Sunday, November 28, 2010

October and November Reading Roundup

I set aside October and November for reading books from Indie publishers and it was great. I may not have read as many as I would have liked to, but that's okay.  Here's the lineup (a * indicates Indie Publisher):

crime fiction
Here Comes a Candle, by Frederic Brown* -- Millipede
The Pale Horse, by Agatha Christie

general fiction
Panopticon, by David Bajo -- Unbridled Books*
The Singer's Gun, by Emily St. John Mantel -- Unbridled Books  (read, not reviewed)*
A Geography of Secrets, by Frederick Reuss -- Unbridled Books*
The Sentimentalists, by Johanna Skibsrud -- Gaspereau Press*
The Stray Sod Country, by Patrick McCabe (read, not yet reviewed)

translated fiction
The Wrong Blood, by Manuel de Lope -- Other Press*
The Dark Bride, by Laura Restrepo  (read, not reviewed)
Needle in a Haystack, by Ernesto Mallo -- Bitter Lemon Press*
Hygiene and the Assassin, by Amelie Nothomb -- Europa Editions*
The Elegance of the Hedgehog, by Muriel Barbery -- Europa Editions*

Cranioklepty: Grave Robbing and the Search for Genius, by Colin Dickey -- Unbridled Books*
Acid Christ: Ken Kesey, LSD and the Politics of Ecstasy, by Mark Christensen -- Schnaffner Press*

favorite book of the month: 
Needle in a Haystack

Other book-related stuff:
1) My book group read and discussed Muriel Barbery's Elegance of the Hedgehog. 

2) Added to the Amazon Wishlist:
 - Our Lady of the Assassins, by Fernando Vallejo 
 - Delirium, by Laura Restrepo
 - The Caves of Perigord, by Martin Walker
 - Red Plenty, by Francis Spufford
 - Popular Hits of the Showa Era, by Ryu Murikami

3) From Librarything's Early Reviewer Program came Stray Sod Country, by Patrick McCabe and Sunset Park, by Paul Auster.  Thank you to Sonia and the powers that be!  And thanks to all of the publishers for the many ARCs these last couple of months. 

4) Books bought this month:
- The Redeemer, by Jo Nesbo
- How the Dead Live, The Devil's Home on Leave, and I Was Dora Suarez, by Derek Raymond
- Ghosted, by Shaughnessy Bishop Stall
- Lord of Misrule, by Jaimy Gordon
- Fair Game: My Life as a Spy, My Betrayal by the White House, by Valerie Plame Wilson
- Decision Points, by dubya
- The Tiger, A True Story of Vengeance and Survival, by John Vaillant
5) Between freecycle, donations and book trading sites, approximately 45 books left the house for new homes over the last couple of months.

6) Coming up in December: to further clear out my shelves,  I'm going to read books I bought throughout 2010 with the best of intentions, but never got around to.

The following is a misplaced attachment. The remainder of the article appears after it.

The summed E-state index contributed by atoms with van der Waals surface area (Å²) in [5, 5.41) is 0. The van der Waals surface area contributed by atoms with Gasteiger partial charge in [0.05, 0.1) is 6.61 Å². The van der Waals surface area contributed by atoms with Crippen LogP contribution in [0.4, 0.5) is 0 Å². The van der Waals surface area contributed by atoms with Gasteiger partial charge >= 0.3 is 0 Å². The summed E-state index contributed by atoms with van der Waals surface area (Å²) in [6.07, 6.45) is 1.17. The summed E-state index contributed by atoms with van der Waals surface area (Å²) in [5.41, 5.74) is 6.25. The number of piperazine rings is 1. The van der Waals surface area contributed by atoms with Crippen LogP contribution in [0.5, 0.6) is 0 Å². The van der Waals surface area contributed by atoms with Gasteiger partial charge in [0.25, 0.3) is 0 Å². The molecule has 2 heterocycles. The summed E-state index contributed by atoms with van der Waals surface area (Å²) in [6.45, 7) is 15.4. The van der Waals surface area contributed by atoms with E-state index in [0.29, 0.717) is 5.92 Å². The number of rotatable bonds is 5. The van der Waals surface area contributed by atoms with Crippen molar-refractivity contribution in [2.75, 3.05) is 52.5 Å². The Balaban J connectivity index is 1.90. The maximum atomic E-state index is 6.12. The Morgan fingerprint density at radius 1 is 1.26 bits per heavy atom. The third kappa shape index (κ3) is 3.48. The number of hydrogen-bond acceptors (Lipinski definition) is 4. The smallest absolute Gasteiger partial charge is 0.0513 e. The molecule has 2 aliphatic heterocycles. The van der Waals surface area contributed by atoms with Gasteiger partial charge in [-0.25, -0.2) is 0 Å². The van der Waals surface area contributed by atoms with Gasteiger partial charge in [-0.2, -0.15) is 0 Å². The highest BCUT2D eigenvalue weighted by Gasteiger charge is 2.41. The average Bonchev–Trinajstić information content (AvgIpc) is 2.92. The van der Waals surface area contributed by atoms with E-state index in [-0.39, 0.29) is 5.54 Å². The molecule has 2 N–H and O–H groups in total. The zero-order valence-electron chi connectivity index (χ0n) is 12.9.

that's it. My special thanks for the recommendation of The Dark Bride. I didn't review it yet, but it's amazing.

Saturday, November 27, 2010

*Hygiene and the Assassin, by Amélie Nothomb

Europa Editions, 2010
Translated by Alison Anderson
original French title: Hygiene de l'assassin, 
   1992, Éditions Albin Michel
167 pp.

Hygiene and the Assassin probably qualifies for my "strangest book read this year" award (up there with Little Hands Clapping)  but at the same time, there's something unique between the covers of this small novel. The setup for the story is that a Nobel Prize-winning author by the name of Prétextat Tach is about to die.  He is the author of twenty-two novels, is extremely reclusive, and has never granted an interview over his long career. Now that he is dying (from Elzenveirverplatz Syndrome -- a long name for a rare cartilage cancer), Tach's assistant has granted a select few journalists the rarest of opportunities for an interview.  One by one they come in, tape recorders ready to capture every word, and one by one Tach makes proverbial mincemeat out of them and tosses them out.  But the meat of this book begins with the entrance of Nina, an intriguing young woman who isn't about to join her predecessors.  After only a short while, and after Tach makes a remark about enjoying watching people crawl at his feet, Nina offers an intriguing wager:

 You said something about crawling. I suggest identical stakes for both of us. If I crack, I'm the one who'll crawl at your feet, but if you crack, you'll crawl at my feet.  I like to see people crawling at my feet too.

Tach takes the bet, noting that he loves "squashing people," and that "humiliating pretentious airhead females" is something that brings him "extreme pleasure."  And thus begins the verbal fencing match between the two, which lasts for the book's remaining 74 pages. There is absolutely no redeeming quality in the character of Tach; he is one of the most odious characters ever imagined.  He's self-obsessed, feels he has risen above the rest of the world, cares nothing for the rest of humanity (especially for women).  But what makes this book work and work well is the often brutal repartee between Tach and Nina, as she manipulates the conversation which eventually leads back into his past -- but to say more would be to ruin it.